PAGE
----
Paraganglioma and Pheochromocytoma are catecholamine-producing tumors (predominantly norepinephrine, epinephrine, and dopamine alone or in combination) that can lead to life-threatening complications including myocardial infarction, heart failure, stroke, and death. Pheochromocytomas are tumors of the adrenal medulla, while paragangliomas originate from the chromaffin tissue in the extra-adrenal autonomic ganglia . The tumor is usually unilateral, and in some cases is associated to syndromes such as multiple-endocrine neoplasia II, neurofibromatosis, and Von Hippel-Lindau disease . Germline mutations of susceptibility genes associated with this disease have been recently discovered, particularly in the genes responsible for the succinate dehydrogenase complex, SDHB, SDHC, SDHD, SDHA and SDHAF2, as well as mutations in TMEM127, MAX, KIF1Bβ, EGLN1/PHD2, and HIF2A [1,2]. Less than 5% are malignant tumors, and surgical removal often offers a definite cure.
The perioperative morbidity and mortality of pheochromocytoma surgery has decreased dramatically to a rate of about 1% or less since 1960. Many factors including improvements in surgery, diagnostics, and the development of new anaesthetic techniques and perioperative monitoring capabilities have contributed to this positive development. Often this improvement has been attributed to the adoption of perioperative blockade of alpha-adrenergic receptors with long acting agents such as phenoxybenzamine. Scientific proof of this concept is not available.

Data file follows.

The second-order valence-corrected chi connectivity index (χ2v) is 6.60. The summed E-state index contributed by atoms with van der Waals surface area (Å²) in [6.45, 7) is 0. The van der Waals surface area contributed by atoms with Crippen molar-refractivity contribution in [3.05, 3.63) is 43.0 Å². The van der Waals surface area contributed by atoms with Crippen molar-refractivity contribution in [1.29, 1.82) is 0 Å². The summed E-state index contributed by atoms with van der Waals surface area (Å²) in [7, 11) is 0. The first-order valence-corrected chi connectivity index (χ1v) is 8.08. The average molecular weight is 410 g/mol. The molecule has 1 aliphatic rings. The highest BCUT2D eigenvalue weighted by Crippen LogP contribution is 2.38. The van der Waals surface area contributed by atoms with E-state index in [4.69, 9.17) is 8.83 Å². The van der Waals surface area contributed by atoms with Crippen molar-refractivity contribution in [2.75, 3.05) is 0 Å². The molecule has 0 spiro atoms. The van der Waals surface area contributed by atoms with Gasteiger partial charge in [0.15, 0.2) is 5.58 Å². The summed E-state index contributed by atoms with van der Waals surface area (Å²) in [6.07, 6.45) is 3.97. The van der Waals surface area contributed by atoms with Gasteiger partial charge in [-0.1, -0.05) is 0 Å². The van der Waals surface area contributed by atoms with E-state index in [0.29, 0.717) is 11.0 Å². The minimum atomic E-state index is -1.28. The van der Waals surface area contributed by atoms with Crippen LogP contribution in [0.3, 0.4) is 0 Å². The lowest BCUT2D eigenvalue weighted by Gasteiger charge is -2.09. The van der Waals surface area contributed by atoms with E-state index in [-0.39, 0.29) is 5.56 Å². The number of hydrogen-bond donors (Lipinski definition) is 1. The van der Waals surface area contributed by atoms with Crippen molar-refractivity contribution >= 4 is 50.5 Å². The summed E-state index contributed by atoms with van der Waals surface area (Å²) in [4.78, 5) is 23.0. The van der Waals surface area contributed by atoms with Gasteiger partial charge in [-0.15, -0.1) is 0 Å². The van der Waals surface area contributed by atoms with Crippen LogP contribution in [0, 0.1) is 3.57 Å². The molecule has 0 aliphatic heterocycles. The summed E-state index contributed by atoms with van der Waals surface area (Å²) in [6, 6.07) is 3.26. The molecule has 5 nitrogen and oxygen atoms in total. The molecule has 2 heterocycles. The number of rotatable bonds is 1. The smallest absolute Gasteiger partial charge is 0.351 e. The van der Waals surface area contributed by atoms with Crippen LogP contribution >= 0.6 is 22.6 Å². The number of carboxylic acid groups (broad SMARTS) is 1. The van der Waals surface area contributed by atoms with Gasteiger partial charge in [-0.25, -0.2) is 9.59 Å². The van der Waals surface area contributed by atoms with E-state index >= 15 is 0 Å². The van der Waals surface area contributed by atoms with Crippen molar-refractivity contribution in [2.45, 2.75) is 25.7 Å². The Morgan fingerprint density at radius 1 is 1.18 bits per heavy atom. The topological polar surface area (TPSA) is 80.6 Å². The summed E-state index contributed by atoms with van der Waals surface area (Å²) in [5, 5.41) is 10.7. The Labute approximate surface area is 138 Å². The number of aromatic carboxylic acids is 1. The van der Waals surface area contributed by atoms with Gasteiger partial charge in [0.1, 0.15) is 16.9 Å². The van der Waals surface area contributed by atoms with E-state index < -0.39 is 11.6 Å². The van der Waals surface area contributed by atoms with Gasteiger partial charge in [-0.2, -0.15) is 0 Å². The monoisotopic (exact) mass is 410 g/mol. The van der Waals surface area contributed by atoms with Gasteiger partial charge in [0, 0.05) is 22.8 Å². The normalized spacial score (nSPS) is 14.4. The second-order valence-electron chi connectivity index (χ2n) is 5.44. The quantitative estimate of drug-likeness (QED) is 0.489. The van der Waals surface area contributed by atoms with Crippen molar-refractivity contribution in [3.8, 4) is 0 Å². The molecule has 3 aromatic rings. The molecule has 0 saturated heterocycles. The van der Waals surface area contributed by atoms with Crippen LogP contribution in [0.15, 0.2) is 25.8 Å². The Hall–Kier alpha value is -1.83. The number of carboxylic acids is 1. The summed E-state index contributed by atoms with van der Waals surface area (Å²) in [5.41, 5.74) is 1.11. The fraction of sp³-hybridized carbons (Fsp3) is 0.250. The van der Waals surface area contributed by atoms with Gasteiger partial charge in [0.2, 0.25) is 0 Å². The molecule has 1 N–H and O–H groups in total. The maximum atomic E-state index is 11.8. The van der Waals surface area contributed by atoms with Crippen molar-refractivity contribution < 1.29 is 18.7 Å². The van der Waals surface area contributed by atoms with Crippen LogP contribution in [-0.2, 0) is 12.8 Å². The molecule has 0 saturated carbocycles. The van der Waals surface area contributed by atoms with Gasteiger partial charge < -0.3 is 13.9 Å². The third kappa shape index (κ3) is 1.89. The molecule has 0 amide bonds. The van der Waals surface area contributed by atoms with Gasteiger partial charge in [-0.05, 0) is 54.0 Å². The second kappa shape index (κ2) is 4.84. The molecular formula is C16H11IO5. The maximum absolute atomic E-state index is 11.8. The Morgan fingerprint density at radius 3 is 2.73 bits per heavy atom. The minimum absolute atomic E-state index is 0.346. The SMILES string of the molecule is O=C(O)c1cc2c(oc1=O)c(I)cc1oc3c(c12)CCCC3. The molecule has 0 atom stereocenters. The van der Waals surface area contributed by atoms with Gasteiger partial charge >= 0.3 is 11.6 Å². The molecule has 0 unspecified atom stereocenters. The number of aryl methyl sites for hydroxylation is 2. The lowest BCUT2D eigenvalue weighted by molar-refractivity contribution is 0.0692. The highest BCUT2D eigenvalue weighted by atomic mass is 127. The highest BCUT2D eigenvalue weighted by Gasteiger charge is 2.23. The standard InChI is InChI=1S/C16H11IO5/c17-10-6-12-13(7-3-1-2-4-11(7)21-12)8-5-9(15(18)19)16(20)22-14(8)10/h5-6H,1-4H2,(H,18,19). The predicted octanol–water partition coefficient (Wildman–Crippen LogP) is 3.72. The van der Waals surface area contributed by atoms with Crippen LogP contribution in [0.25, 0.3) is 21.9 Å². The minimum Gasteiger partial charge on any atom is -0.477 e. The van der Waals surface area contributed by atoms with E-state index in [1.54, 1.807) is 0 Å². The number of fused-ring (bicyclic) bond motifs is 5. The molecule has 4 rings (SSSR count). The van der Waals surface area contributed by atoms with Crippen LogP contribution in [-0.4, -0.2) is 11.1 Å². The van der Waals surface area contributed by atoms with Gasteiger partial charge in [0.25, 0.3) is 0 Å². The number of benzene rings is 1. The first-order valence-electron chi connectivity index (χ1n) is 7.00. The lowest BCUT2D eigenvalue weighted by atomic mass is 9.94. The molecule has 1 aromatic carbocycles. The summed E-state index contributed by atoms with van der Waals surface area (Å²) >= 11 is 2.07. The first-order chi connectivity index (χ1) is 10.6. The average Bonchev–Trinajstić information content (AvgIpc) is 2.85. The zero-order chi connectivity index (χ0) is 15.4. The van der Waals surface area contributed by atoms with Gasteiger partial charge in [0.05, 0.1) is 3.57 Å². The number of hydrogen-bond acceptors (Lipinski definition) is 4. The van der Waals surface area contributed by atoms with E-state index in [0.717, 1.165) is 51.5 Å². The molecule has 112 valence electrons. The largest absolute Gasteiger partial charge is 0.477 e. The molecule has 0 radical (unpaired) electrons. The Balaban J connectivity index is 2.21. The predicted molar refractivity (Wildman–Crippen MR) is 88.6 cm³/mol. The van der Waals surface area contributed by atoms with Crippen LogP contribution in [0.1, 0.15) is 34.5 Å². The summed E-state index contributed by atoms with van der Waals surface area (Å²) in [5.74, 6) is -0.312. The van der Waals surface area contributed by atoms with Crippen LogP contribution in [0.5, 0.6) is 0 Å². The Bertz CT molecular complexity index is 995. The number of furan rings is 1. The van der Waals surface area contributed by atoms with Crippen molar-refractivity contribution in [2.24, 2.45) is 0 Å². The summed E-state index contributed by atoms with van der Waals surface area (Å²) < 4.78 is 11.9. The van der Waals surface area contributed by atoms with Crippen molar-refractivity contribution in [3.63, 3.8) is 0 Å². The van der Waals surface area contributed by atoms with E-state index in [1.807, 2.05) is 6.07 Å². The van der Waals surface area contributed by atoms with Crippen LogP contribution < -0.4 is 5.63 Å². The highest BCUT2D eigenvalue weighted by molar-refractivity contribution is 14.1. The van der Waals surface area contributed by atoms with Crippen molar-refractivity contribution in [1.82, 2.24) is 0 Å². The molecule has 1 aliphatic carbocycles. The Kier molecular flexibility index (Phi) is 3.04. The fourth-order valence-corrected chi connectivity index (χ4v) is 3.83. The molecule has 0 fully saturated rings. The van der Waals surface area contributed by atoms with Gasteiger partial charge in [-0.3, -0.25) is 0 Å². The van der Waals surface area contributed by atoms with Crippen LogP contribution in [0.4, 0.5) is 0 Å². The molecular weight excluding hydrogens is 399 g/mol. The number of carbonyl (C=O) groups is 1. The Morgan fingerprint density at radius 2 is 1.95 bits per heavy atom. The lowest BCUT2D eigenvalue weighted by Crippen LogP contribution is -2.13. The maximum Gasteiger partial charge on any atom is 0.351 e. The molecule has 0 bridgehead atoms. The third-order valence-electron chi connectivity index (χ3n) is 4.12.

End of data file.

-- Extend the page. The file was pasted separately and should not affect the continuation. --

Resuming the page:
For the past 20 years, the surgical approach chosen for adrenalectomy has been minimally invasive rather than open procedures. Surgical manipulations of the tumor can lead to an uncontrolled release of catecholamines with subsequent multi-system complications intraoperatively, especially cardiovascular. Hypertensive episodes, which can occur during surgery despite alpha-receptor blockade, are treated with short and fast acting agents such as sodium nitroprusside, clevidipine, nicardipine and esmolol to name a few. These agents may also be employed perioperatively as needed.
Because approximately 25-30% of these tumors are inherited, genetic testing and a follow-up for recurrent tumors as well as family screening are advisable. To avoid a bilateral adrenalectomy in case of bilateral disease or a recurrence on the contralateral side, partial resections of the adrenal gland are increasingly common when feasible.